Reporting back from the Community Investment conference

Friday 24th of May 2019

On 21st May we sent our Business Development Manager, Michael Hill to represent Tpas at the first Community Investment Conference hosted by HACT’s Centre for Excellence in Community Investment (CICE).

To be given the opportunity to speak in front of over 200 Community Investment professionals and test out their commitment to holistic community investment was a task I took on with pleasure. It was also very timely as we are nearing the end of some consultation with our members on their CI activities and how they thought we might add value to the sector.

The event started by discussing the word ‘Power’. Does a Landlord have power in a community? There were many opinions including one that thought a Landlord had influence rather than power and that the power should be in the community. A different view was that Landlords do have the power to lead in communities which came across a little paternalistic which was disappointing yet not surprising.

The topic of the panel debate I was speaking on was ‘Can Community Investment (CI) deliver Resident Involvement’ (RI). I was joined by the Chief Executive of Mosscare St Vincent and also the Head of Community Regeneration at Newydd Housing. The topic raised several comments with most believing that it can and should. The rationale was to engage people locally where they feel comfortable and rethink your approaches to getting feedback from traditional to flexible.

The practicalities in engaging residents through Community Investment will be played out in time, and the evidence will tell us whether it is effective as organisations reveal their hand in their engagement strategies and the activities they carry out.

Better together

There was a significant agreement that CI & RI are two sides of the same coin and merely adopting one style or approach will never really suit all. One fundamental issue that was discussed was the need to bring CI & RI teams closer together. This anomaly has to be dealt with to help reduce consultation overload and to make sure that the strategies link together. We have heard evidence that in some organisations these two teams do not engage with each other, which to many will seem an odd approach.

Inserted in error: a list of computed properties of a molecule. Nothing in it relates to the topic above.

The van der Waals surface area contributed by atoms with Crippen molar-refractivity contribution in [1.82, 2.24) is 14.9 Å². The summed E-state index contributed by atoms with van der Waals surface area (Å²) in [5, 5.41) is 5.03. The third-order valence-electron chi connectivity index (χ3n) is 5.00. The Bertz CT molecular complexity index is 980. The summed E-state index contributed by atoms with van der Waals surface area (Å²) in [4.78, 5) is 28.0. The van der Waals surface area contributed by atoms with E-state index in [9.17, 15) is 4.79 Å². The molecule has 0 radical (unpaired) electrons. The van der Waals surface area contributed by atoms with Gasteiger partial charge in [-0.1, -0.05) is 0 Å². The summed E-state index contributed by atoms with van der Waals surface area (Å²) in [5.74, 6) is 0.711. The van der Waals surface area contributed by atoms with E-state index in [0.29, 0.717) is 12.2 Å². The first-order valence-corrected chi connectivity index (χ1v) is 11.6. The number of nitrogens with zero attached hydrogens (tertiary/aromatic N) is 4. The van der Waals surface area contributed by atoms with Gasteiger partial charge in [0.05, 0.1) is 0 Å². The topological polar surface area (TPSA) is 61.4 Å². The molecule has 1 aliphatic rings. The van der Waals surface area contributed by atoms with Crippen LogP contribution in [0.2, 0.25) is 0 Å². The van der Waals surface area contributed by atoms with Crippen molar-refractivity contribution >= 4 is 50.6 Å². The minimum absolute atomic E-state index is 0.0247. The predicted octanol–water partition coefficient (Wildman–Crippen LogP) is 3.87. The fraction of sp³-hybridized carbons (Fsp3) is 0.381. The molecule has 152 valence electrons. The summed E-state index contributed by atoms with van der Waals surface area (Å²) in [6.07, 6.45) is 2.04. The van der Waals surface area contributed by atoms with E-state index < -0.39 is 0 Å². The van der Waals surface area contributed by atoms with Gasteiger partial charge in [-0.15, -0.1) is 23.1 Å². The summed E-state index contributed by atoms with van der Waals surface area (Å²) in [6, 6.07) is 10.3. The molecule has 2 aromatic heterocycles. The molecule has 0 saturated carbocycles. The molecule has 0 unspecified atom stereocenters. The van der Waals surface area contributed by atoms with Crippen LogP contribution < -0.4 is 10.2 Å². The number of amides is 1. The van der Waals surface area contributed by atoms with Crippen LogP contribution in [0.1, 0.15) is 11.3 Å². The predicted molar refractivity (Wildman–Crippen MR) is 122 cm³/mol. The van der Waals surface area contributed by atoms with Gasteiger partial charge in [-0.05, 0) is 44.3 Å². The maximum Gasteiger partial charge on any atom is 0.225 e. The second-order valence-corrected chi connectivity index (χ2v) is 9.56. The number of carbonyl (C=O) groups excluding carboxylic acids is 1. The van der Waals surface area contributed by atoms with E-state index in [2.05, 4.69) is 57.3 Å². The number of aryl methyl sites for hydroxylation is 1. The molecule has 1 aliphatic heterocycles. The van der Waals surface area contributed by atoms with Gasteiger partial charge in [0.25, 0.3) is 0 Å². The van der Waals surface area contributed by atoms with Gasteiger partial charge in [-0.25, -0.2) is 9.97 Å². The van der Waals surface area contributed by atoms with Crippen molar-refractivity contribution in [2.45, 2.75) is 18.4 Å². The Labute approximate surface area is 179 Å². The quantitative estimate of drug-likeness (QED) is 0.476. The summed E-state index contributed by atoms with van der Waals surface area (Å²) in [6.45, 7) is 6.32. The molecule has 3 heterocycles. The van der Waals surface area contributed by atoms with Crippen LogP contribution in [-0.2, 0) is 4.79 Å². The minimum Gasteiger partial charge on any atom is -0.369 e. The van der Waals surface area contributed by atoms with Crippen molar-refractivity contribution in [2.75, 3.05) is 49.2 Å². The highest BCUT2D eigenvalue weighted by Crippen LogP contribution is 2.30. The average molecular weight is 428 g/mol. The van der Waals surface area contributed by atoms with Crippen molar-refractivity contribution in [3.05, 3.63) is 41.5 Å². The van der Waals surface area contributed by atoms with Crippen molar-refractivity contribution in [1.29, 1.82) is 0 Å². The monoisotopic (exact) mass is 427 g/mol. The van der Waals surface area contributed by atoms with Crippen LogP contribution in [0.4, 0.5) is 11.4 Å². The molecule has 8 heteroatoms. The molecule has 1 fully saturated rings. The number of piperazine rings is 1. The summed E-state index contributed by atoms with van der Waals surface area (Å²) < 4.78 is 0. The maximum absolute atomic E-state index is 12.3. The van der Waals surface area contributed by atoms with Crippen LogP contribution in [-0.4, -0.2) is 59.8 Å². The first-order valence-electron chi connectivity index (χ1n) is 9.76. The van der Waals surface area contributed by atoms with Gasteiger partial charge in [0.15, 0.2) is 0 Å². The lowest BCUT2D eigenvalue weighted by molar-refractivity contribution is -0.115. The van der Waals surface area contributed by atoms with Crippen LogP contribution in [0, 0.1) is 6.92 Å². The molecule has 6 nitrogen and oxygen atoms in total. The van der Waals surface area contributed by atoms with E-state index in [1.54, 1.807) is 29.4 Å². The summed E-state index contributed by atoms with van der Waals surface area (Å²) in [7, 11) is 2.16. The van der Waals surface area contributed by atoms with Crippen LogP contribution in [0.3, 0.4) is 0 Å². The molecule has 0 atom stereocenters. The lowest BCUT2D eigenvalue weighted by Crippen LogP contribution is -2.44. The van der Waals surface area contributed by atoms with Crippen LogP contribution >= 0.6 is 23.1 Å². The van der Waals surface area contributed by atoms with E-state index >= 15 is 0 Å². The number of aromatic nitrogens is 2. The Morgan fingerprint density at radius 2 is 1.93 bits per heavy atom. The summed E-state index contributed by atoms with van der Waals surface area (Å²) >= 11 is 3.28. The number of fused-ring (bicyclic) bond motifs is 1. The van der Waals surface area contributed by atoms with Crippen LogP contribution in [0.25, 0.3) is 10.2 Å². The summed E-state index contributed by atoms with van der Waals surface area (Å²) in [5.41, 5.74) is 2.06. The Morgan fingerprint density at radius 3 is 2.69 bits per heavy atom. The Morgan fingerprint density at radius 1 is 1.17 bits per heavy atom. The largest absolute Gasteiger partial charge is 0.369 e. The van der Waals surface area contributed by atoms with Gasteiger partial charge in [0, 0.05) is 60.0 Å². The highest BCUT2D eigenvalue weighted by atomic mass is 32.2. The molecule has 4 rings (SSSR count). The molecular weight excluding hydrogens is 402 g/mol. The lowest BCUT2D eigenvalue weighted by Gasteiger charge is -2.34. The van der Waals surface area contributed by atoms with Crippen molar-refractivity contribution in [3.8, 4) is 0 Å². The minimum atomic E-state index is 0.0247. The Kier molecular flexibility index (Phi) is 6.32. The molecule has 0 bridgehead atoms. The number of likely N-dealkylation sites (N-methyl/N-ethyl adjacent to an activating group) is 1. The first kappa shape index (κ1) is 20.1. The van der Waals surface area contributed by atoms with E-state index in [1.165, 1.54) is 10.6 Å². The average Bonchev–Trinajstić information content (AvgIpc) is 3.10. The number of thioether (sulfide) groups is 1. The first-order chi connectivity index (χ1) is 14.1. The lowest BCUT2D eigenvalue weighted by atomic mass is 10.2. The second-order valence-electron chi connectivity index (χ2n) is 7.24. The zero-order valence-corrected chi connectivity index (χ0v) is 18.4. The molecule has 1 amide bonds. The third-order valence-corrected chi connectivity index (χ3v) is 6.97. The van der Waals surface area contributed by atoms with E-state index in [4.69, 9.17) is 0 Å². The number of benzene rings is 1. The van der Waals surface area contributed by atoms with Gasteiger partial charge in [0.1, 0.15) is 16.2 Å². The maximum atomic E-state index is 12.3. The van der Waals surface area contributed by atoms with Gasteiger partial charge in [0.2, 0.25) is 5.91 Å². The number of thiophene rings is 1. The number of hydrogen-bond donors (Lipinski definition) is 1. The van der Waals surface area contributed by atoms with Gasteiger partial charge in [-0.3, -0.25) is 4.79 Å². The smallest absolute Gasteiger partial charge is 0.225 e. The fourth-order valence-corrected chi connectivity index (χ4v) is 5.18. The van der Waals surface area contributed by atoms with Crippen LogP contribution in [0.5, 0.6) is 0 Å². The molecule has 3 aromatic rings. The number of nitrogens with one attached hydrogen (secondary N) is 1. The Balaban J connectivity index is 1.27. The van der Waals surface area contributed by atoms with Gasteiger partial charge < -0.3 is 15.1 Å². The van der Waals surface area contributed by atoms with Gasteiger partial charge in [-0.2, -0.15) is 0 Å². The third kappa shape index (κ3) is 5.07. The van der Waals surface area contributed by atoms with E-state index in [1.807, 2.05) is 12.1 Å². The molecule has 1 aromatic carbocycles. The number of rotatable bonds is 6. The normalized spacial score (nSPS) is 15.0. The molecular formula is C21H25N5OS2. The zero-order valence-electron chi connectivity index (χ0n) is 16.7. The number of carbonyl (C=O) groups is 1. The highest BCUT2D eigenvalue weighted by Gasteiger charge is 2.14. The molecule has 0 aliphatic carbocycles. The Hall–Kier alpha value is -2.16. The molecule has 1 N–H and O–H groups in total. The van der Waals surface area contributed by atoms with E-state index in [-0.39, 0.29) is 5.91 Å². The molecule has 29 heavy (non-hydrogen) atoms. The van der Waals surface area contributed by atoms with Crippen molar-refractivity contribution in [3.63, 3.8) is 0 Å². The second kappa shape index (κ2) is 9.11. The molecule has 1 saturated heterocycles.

Why are you doing CI? was one of my questions to set the room and sector. What is the motivation?  The fact that CI is now back in vogue prompted a cynical response from me as maybe this should not be about meeting organisational objectives, but about meeting community priorities that have organisational benefits.

This led on to another challenge; where are communities when it comes to developing CI strategies? Our evidence suggests that meaningful early involvement is not widespread and this was not challenged in the room – more work to do on this for everyone it appears.

If we are truly accountable to our tenants and the communities that we work in, surely their needs should be weaved into the organisational objectives? What is the purpose if they are not to meet the needs of the local communities they operate in?

Time, Time and Time again

One participant raised the spectre of time and the lack of it given to carry out effective CI strategies. I responded by stating that ‘for good, meaningful engagement you will pay one of two prices; 1 the price of time to get it right, or 2 the price of failure, loss of trust and confidence in you as an organisation.’ The choice is there for everyone and the results of that choice will be theirs too.


My presentation ended by answering the question of stigma – can CI help to deal with stigma of social housing and its tenants? Well my response was absolutely yes. Good effective CI creates opportunities for the community to take control and show what they are made of.  ‘The beacon of community success shines bright on everyone’ was my lasting contribution, and landlords are maybe better placed being the secondary or third partner in these types of activities.

Supporting community initiatives rather than duplicating or driving a different agenda can produce significant benefits including increased confidence in local people and trust in a landlord as a partner of choice.

End on a positive

On a positive note there was widespread commitment in the room adopting good principles of CI, engaging communities and utilising their insight to feed into organisational objectives. The sands of time will tell how this plays out – but we are where we are and we have to take this as a starting point and not let up championing good community engagement.

Focusing on the right things

The event continued throughout the day discussing valuing CI and planning social value activities. This Social Value session focused on making sure that you understand the community you are working in, the partners working there and the localised needs. Once you have this you have a better chance to make some of the big differences that landlords can make if targeted the right way.

This is a start

It was clear from the day that this is the start of a renewed curiosity in Community Investment. We will see if the motivation wavers through time, any future funding reductions and lack of political interest. One thing we can guarantee is this, Tpas will continue to champion and challenge for communities to be involved in all parts of the agenda from strategies to delivery and on the measuring the effectiveness of any activities.

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